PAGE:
When a programmer sits down to write a program he or she doesn’t start writing ones and zeroes. He or she writes chunks of stuff which non-programmers would partially recognise. English words like “print”, “do”, “if” and “while” might appear. Symbols that look like maths might also appear. Depending on the language, the code might be sprinkled with dollar signs, which have nothing directly to do with money, by the way.

The programmer write in a “language“, which is much more tightly defined than ordinary language, but basically it details at a relatively high level what the programmer wants to happen.

Logo for the Phoenix programming language
Logo for the Phoenix programming language (Photo credit: Wikipedia)

The programmer may tell the program to “read” something and if the value read is positive or is “Baywatch” or is “true”, do something. The programmer has to bear in mind that often the value is NOT what the programmer wants the program to look for and it is the programmer’s responsibility to handle not only the “positive” outcome but also the “negative” one. He or she will tell the program to do something else.

When the programmer tells the program to “read” something, he or she essentially invokes a program that someone else has written whose only job is to respond to the “read” command. These “utility” program are often written in a more esoteric language than the original programmer uses (though they don’t have to be), and since they do one specific task they can be used by anyone who programs on the computer.

This program instructs other, lower level programs to do things for it. Again these lower level programs do one specific thing and can be used by other programs on the computer. It can be seen that I am describing a hierarchy of ever more specialised programs doing more and more specific tasks. It’s not quite like the Siphonaptera though, as the programs eventually reach the hardware level.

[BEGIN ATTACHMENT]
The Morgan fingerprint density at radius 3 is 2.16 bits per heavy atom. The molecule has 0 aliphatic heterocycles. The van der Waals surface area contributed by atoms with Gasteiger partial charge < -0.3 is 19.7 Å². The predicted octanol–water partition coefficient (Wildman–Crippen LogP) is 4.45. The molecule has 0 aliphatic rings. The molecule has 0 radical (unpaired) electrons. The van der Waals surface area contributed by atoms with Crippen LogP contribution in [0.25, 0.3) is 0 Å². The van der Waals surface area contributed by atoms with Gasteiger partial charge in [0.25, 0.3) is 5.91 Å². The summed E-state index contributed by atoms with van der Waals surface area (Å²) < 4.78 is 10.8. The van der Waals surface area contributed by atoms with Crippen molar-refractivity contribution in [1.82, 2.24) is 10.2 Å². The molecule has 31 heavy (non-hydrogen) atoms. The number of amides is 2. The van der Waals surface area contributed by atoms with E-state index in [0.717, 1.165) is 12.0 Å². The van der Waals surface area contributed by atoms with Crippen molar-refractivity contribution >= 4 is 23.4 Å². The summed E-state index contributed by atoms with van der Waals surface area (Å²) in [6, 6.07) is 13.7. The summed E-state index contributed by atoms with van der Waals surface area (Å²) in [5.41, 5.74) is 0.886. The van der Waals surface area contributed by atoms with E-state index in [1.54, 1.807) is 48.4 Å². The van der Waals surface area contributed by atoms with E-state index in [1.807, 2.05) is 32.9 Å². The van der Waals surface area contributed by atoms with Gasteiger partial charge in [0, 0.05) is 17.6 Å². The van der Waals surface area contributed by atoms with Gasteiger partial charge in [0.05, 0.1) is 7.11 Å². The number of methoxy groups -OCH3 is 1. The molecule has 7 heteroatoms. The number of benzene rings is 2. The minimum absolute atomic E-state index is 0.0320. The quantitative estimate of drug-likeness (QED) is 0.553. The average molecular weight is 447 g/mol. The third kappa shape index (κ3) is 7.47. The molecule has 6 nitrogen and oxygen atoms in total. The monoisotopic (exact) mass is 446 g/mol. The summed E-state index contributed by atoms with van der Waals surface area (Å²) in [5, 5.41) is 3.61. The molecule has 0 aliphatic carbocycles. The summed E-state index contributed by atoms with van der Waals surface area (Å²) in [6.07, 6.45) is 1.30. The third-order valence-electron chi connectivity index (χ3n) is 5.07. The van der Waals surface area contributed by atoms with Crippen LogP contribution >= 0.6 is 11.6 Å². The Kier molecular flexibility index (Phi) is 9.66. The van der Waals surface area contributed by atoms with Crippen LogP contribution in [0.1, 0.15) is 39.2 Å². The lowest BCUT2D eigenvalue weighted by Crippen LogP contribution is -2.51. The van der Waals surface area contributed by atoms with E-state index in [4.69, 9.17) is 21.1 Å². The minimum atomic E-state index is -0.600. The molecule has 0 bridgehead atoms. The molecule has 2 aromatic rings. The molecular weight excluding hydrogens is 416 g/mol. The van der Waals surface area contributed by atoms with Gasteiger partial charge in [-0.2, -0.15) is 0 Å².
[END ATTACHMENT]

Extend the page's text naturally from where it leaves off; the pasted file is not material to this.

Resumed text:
At the hardware level it will not be apparent what the programs are intended for, but the people who wrote them know the hardware and what the program needs to do. This is partially from the hierarchy of programs above, but also from similar programs that have already been written.

English: CPU
English: CPU (Photo credit: Wikipedia)

Without going into detail, the low level program might require a value to be supplied to the CPU of the computer. It will cause a number of conducting lines (collectively a “bus”) to be in one of two states, corresponding to a one or a zero, or it might cause a single line to vary between the states, sending a chain of states to the CPU.

In either case the states arrive in a “register”, which is a bit like a railway station. The CPU sends the chains of states (or bits) through its internal “railway system”, arranging for them to be compared, shifted, merged and manipulated in many ways. The end result is one or more chains of states arriving at registers, from whence they are picked up and used by the programs, with the end result being whatever the programmer asked for, way up in the stratosphere!

Modelleisenbahn im Hauptbahnhof Wiesbaden
Modelleisenbahn im Hauptbahnhof Wiesbaden (Photo credit: Wikipedia)

This is monumental achievement, pun intended, and is only achievable because at each level the programmer writes a program that performs one task at that level which doesn’t concern itself at all with any other levels except that it conforms to the requests coming from above (the interface, technically). This is called abstraction.